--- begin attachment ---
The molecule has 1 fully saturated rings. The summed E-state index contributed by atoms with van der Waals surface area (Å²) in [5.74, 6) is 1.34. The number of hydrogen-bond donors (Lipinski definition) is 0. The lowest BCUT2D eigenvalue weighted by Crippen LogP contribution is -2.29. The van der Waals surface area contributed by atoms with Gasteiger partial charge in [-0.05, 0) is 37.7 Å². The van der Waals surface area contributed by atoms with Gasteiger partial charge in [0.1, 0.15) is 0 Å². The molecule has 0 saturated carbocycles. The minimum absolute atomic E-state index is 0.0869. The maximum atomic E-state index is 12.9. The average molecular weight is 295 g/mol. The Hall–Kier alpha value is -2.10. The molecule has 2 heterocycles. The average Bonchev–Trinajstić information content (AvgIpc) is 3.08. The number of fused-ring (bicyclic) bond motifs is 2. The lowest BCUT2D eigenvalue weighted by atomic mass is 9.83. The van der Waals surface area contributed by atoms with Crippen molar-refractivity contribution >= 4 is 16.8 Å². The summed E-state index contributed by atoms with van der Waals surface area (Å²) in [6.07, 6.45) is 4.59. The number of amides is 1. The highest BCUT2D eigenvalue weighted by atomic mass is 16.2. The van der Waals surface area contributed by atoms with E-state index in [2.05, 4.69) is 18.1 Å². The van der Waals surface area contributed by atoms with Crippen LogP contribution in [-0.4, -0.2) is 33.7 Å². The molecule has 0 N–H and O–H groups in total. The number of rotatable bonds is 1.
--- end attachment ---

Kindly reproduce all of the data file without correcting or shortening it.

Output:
The molecule has 1 fully saturated rings. The summed E-state index contributed by atoms with van der Waals surface area (Å²) in [5.74, 6) is 1.34. The number of hydrogen-bond donors (Lipinski definition) is 0. The lowest BCUT2D eigenvalue weighted by Crippen LogP contribution is -2.29. The van der Waals surface area contributed by atoms with Gasteiger partial charge in [-0.05, 0) is 37.7 Å². The van der Waals surface area contributed by atoms with Gasteiger partial charge in [0.1, 0.15) is 0 Å². The molecule has 0 saturated carbocycles. The minimum absolute atomic E-state index is 0.0869. The maximum atomic E-state index is 12.9. The average molecular weight is 295 g/mol. The Hall–Kier alpha value is -2.10. The molecule has 2 heterocycles. The average Bonchev–Trinajstić information content (AvgIpc) is 3.08. The number of fused-ring (bicyclic) bond motifs is 2. The lowest BCUT2D eigenvalue weighted by atomic mass is 9.83. The van der Waals surface area contributed by atoms with Crippen molar-refractivity contribution >= 4 is 16.8 Å². The summed E-state index contributed by atoms with van der Waals surface area (Å²) in [6.07, 6.45) is 4.59. The number of amides is 1. The highest BCUT2D eigenvalue weighted by atomic mass is 16.2. The van der Waals surface area contributed by atoms with E-state index in [2.05, 4.69) is 18.1 Å². The van der Waals surface area contributed by atoms with Crippen LogP contribution in [-0.4, -0.2) is 33.7 Å². The molecule has 0 N–H and O–H groups in total. The number of rotatable bonds is 1.